The FBI and the Royal Canadian Mounted Police

Marking a century of partnership

Black and white photo of seventh FBI National Academy class, April 1938.

The FBI’s seventh National Academy class, seen in this April 1938 photo, was the first to include an international partner—RCMP Sergeant Ed Wood. The National Academy is a prestigious educational training program for law enforcement leaders from around the world.

Earlier this summer, the Canadian Embassy in Washington, D.C., hosted an exhibit called Between Friends, Entre Amis: A Snapshot of Canada-U.S. Relations, which celebrated the 150-year partnership between our nations.

It also highlighted another milestone: a century of collaboration between the Royal Canadian Mounted Police (RCMP) and the FBI.

Canada’s federal law enforcement agency traces its origins to 1873. In that year, Canada created a central police force to patrol Canada’s new western territories. That force later became the North-West Mounted Police, then the RCMP in 1920.

Our respective organizations began working together soon after the Bureau’s launch in 1908. But the relationship took a major step forward 100 years ago this fall.

At the time, both nations were experiencing domestic unrest, including violent radicalism, brought on by the end of World War I and the birth of the Soviet Union.

It was clear that national security threats were becoming cross-border issues. Regular diplomatic channels were too slow to handle fast-moving law enforcement situations.

As a result, Colonel Charles Frederick Hamilton—the RCMP’s first intelligence officer—was dispatched to Washington, D.C., in September 1919.

His mission was to initiate a funnel of information sharing and act as an on-site liaison with U.S. agencies, including the Bureau of Investigation, as the FBI was then known.

Thrust into national security matters soon after its formation, the Bureau welcomed the chance to work with the highly-respected “Mounties” and other RCMP professionals.

Within weeks, the Bureau opened communications channels with our neighbor to the north.

The FBI—and the nation—are grateful to the RCMP for its longstanding partnership and look forward to working together for many more years to come.

The relationship soon began paying dividends. By the mid-1920s, the Bureau and RCMP were exchanging criminal identification information and tracking cross-border fugitives.

That led to many successes. In 1933, for example, a train robber named Frank Grigware—who had broken out of a U.S. prison two decades earlier—was arrested in Canada for poaching. Grigware might have gone unnoticed if not for an astute RCMP clerk who matched his fingerprints with those provided by the Bureau years before. It was a clear demonstration of the power of international information sharing.

In 1935, the FBI began the National Academy, a comprehensive training program for police executives. Just three years later, RCMP Sergeant Ed Wood became its first international graduate. He has been followed by many Canadian law enforcement officers and thousands of other international partners.

World War II brought even closer interaction. In May 1942, the Bureau opened a legal attaché in Ottawa, one of its first international liaison posts. It quickly became a vital link in sharing intelligence during and after the conflict.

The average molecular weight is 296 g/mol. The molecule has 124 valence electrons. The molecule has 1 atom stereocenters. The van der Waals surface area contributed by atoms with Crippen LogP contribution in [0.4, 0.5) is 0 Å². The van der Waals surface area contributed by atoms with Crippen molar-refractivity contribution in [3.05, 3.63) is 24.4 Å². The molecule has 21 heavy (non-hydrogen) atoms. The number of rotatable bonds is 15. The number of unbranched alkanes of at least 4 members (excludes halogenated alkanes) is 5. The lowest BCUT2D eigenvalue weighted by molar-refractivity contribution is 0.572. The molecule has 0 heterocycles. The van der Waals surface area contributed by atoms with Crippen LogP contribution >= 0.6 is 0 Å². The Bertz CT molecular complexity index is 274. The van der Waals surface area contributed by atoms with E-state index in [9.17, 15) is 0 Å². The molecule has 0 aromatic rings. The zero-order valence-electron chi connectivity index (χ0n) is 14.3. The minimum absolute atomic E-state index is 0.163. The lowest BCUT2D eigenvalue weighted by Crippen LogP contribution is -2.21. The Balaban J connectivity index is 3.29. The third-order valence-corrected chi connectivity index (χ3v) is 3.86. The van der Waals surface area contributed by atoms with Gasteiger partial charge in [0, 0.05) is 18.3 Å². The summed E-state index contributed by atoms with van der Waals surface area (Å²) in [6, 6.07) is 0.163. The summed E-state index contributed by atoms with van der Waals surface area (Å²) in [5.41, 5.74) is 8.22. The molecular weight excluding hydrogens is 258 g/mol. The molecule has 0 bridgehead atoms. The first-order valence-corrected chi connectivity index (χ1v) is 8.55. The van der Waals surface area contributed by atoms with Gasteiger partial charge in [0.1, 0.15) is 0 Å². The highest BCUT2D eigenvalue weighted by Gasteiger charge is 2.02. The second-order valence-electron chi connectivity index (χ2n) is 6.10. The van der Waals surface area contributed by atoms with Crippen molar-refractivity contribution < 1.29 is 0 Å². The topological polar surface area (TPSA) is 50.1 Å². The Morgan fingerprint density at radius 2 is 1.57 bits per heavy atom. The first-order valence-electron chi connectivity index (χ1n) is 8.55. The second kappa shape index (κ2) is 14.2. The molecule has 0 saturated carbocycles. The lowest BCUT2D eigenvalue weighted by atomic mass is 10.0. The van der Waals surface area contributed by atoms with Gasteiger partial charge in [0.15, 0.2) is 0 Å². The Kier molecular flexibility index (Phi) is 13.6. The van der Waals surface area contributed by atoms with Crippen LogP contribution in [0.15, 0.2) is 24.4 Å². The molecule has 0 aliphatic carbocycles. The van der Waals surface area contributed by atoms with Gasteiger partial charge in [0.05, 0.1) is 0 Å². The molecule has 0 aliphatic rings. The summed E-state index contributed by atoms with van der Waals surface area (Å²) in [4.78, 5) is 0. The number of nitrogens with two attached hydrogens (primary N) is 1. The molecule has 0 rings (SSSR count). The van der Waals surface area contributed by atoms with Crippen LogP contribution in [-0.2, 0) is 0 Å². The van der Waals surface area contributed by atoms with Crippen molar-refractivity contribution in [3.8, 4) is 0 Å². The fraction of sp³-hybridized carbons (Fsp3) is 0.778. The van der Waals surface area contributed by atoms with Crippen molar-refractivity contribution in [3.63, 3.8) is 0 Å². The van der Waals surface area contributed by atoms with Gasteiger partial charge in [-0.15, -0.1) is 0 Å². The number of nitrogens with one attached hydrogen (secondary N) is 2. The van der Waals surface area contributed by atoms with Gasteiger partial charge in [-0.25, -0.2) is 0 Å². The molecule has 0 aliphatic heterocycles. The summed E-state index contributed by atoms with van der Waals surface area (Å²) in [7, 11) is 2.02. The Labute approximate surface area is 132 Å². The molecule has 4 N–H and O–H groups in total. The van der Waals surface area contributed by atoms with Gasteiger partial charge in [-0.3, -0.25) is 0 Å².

In the early days of the Cold War, this cooperation was crucial in dealing with the stunning revelations of Igor Gouzenko. A code clerk in the Soviet Embassy in Ottawa, Gouzenko defected right after the end of World War II with the help of the RCMP. He provided a trove of documents about Soviet spying in North America. These disclosures sparked massive investigations and opened the eyes of both countries to Soviet espionage threat.

For a number of years, the Bureau and RCMP housed an official representative in each other’s headquarters. In 1957, these representatives were moved into our corresponding embassies, but the closeness of the relationship remained and led to many operational successes.

Among the most significant was the hunt for James Earl Ray. After assassinating Dr. Martin Luther King, Jr. in 1968, Ray fled to Canada. The RCMP helped the FBI track his movements and unravel his various false identities. Ray was ultimately captured in London, when an airport ticket agent recognized his fake name from an RCMP watchlist.

As an age of international crime dawned in the late 20th century, the FBI and RCMP became closer than ever. The organizations worked joint cases involving drug trafficking, organized crime, telemarketing fraud, and more. They also joined hands to help protect multiple Olympic games in both nations.

Most importantly, the FBI and RCMP began extensive cooperation in investigating and preventing terrorism attacks.

In December 1999, for example, Ahmed Ressam was stopped at the Canadian border as he attempted to enter the U.S. His car was loaded with bomb-making materials. In the ensuing case, investigators and forensic experts from the RCMP and FBI clearly linked Ressam to a plot to bomb Los Angeles International Airport on the eve of the millennium celebrations. Ressam was convicted and sentenced to 37 years in prison.

For both organizations, the past century has proven the power and necessity of international law enforcement cooperation. The FBI—and the nation—are grateful to the RCMP for its longstanding partnership and look forward to working together for many more years to come.